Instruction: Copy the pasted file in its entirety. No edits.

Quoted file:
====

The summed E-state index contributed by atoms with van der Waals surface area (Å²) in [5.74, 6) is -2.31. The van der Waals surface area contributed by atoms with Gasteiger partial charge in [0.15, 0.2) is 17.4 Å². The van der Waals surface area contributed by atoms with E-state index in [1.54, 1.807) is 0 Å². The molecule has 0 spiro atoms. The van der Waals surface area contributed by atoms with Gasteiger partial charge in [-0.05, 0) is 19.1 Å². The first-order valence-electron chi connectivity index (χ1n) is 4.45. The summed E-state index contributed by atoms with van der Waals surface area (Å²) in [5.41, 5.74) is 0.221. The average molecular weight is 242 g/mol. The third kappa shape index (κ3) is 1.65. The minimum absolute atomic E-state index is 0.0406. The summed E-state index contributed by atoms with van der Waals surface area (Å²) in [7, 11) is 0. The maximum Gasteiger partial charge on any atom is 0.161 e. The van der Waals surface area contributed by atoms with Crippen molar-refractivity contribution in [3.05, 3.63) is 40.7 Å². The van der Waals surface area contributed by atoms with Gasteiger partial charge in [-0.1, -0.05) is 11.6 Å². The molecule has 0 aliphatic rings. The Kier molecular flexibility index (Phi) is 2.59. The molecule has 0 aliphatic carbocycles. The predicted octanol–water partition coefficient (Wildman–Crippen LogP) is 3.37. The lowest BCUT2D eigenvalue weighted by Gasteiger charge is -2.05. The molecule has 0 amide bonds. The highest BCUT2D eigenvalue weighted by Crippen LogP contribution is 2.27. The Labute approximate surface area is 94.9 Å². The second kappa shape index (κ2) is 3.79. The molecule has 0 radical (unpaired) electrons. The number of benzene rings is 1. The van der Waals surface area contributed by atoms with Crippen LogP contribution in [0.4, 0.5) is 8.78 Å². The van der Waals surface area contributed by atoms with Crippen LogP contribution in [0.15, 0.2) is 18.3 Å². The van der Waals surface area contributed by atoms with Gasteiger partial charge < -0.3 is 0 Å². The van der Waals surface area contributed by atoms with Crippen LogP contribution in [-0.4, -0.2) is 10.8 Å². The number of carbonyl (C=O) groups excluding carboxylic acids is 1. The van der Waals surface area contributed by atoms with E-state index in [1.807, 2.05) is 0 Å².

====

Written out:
The summed E-state index contributed by atoms with van der Waals surface area (Å²) in [5.74, 6) is -2.31. The van der Waals surface area contributed by atoms with Gasteiger partial charge in [0.15, 0.2) is 17.4 Å². The van der Waals surface area contributed by atoms with E-state index in [1.54, 1.807) is 0 Å². The molecule has 0 spiro atoms. The van der Waals surface area contributed by atoms with Gasteiger partial charge in [-0.05, 0) is 19.1 Å². The first-order valence-electron chi connectivity index (χ1n) is 4.45. The summed E-state index contributed by atoms with van der Waals surface area (Å²) in [5.41, 5.74) is 0.221. The average molecular weight is 242 g/mol. The third kappa shape index (κ3) is 1.65. The minimum absolute atomic E-state index is 0.0406. The summed E-state index contributed by atoms with van der Waals surface area (Å²) in [7, 11) is 0. The maximum Gasteiger partial charge on any atom is 0.161 e. The van der Waals surface area contributed by atoms with Crippen molar-refractivity contribution in [3.05, 3.63) is 40.7 Å². The van der Waals surface area contributed by atoms with Gasteiger partial charge in [-0.1, -0.05) is 11.6 Å². The molecule has 0 aliphatic rings. The Kier molecular flexibility index (Phi) is 2.59. The molecule has 0 aliphatic carbocycles. The predicted octanol–water partition coefficient (Wildman–Crippen LogP) is 3.37. The lowest BCUT2D eigenvalue weighted by Gasteiger charge is -2.05. The molecule has 0 amide bonds. The highest BCUT2D eigenvalue weighted by Crippen LogP contribution is 2.27. The Labute approximate surface area is 94.9 Å². The second kappa shape index (κ2) is 3.79. The molecule has 0 radical (unpaired) electrons. The number of benzene rings is 1. The van der Waals surface area contributed by atoms with Crippen LogP contribution in [0.4, 0.5) is 8.78 Å². The van der Waals surface area contributed by atoms with Crippen LogP contribution in [0.15, 0.2) is 18.3 Å². The van der Waals surface area contributed by atoms with Gasteiger partial charge < -0.3 is 0 Å². The van der Waals surface area contributed by atoms with Crippen LogP contribution in [-0.4, -0.2) is 10.8 Å². The number of carbonyl (C=O) groups excluding carboxylic acids is 1. The van der Waals surface area contributed by atoms with E-state index in [1.807, 2.05) is 0 Å².